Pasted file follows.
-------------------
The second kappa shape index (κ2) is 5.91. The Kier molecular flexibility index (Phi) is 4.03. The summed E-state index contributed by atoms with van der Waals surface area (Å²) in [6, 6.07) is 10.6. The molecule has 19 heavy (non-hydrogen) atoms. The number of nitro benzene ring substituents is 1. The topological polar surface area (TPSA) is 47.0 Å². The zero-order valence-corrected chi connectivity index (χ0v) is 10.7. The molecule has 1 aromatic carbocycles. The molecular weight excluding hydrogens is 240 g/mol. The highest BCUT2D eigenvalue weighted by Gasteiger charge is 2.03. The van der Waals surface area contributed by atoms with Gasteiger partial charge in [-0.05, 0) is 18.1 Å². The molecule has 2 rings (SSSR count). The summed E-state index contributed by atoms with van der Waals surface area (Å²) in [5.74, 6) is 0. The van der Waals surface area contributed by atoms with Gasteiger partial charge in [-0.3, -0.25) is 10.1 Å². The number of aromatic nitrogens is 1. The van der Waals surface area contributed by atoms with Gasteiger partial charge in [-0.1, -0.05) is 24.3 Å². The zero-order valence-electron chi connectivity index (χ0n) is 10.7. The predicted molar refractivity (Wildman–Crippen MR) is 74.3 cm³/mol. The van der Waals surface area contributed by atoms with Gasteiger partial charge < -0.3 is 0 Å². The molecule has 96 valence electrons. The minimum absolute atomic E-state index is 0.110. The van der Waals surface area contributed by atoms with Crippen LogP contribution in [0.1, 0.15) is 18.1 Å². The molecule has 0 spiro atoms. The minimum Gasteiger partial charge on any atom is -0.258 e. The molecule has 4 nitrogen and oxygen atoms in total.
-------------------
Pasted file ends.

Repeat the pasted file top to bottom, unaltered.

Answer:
The second kappa shape index (κ2) is 5.91. The Kier molecular flexibility index (Phi) is 4.03. The summed E-state index contributed by atoms with van der Waals surface area (Å²) in [6, 6.07) is 10.6. The molecule has 19 heavy (non-hydrogen) atoms. The number of nitro benzene ring substituents is 1. The topological polar surface area (TPSA) is 47.0 Å². The zero-order valence-corrected chi connectivity index (χ0v) is 10.7. The molecule has 1 aromatic carbocycles. The molecular weight excluding hydrogens is 240 g/mol. The highest BCUT2D eigenvalue weighted by Gasteiger charge is 2.03. The van der Waals surface area contributed by atoms with Gasteiger partial charge in [-0.05, 0) is 18.1 Å². The molecule has 2 rings (SSSR count). The summed E-state index contributed by atoms with van der Waals surface area (Å²) in [5.74, 6) is 0. The van der Waals surface area contributed by atoms with Gasteiger partial charge in [-0.3, -0.25) is 10.1 Å². The number of aromatic nitrogens is 1. The van der Waals surface area contributed by atoms with Gasteiger partial charge in [-0.1, -0.05) is 24.3 Å². The zero-order valence-electron chi connectivity index (χ0n) is 10.7. The predicted molar refractivity (Wildman–Crippen MR) is 74.3 cm³/mol. The van der Waals surface area contributed by atoms with Gasteiger partial charge < -0.3 is 0 Å². The molecule has 96 valence electrons. The minimum absolute atomic E-state index is 0.110. The van der Waals surface area contributed by atoms with Crippen LogP contribution in [0.1, 0.15) is 18.1 Å². The molecule has 0 spiro atoms. The minimum Gasteiger partial charge on any atom is -0.258 e. The molecule has 4 nitrogen and oxygen atoms in total.